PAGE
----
The ‘take a book, leave a book’ shelf at my hotel filled the gap with But What if We’re Wrong, by pop seer Chuck Klosterman (sorry Columns Hotel, I’ll leave one next time). Klosterman is talking about the same thing that I was at AAG to talk about: climax thinking. He asks how we can learn to make decisions anticipating the many ways that we might be wrong, so we don’t box ourselves in. Instead we denigrate the people who made decisions or assessments we reflect upon today as folly, but assume against evidence that we’re going to be right. There is something to be said about doubt.
Having finished both of the above, I needed another book for the flight home. During a layover in Toronto airport I bought Everybody Lies by Seth Stephens-Davidowicz. He is a computer scientist who thinks data mining has replaced social science, so a few sections (particularly the conclusion) grated, but this was a fun (and surprisingly dirty) introduction to how secondary online datasets like our Google queries help us learn what people are really thinking and feeling. I have since brought up his examples in a few social science contexts, like the energy incubator at Cornell. I’m loathe to hand it to students, given some of the icky content (people are, it turns out, gross), but as survey response rates drop, offensiphobia rules, and questions around sustainability cross the sociology/psychology boundary, such datasets may well be the only way we can really understand what kind of society we are really working with.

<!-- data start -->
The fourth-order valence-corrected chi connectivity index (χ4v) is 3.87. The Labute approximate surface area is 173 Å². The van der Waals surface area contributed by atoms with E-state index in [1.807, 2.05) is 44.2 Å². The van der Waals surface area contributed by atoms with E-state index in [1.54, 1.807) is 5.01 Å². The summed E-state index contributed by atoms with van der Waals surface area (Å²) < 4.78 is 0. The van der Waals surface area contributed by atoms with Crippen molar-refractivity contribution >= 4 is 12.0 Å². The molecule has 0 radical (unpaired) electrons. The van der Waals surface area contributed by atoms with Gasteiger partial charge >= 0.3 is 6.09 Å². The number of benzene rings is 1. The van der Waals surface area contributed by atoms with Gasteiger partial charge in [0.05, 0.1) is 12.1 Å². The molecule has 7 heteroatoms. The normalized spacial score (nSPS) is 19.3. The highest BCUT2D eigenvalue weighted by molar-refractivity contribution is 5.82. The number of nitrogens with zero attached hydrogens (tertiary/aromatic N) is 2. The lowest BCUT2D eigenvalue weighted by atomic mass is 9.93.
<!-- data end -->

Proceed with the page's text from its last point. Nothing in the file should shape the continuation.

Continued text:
See the difference?
I’ve been enjoying peripheral involvement with Peter Tyedmer’s students working on pollination ecosystem services. First, Andony Melathopoulos showed how tenuous ecosystem service valuations are, using pollination services as an example. Now, Caitlin Cunningham has shown how critical it is to get local field data. The first paper out of her MES thesis uses the InVEST model to explore the carrying capacity of several Nova Scotia counties for honeybees, and shows how important it is to get boots on the ground rather than rely on proxies such as ecological land classifications and other such base spatial data infrastructure. The good news for the bee industry is coming in the next paper. Congratulations, Caitlin.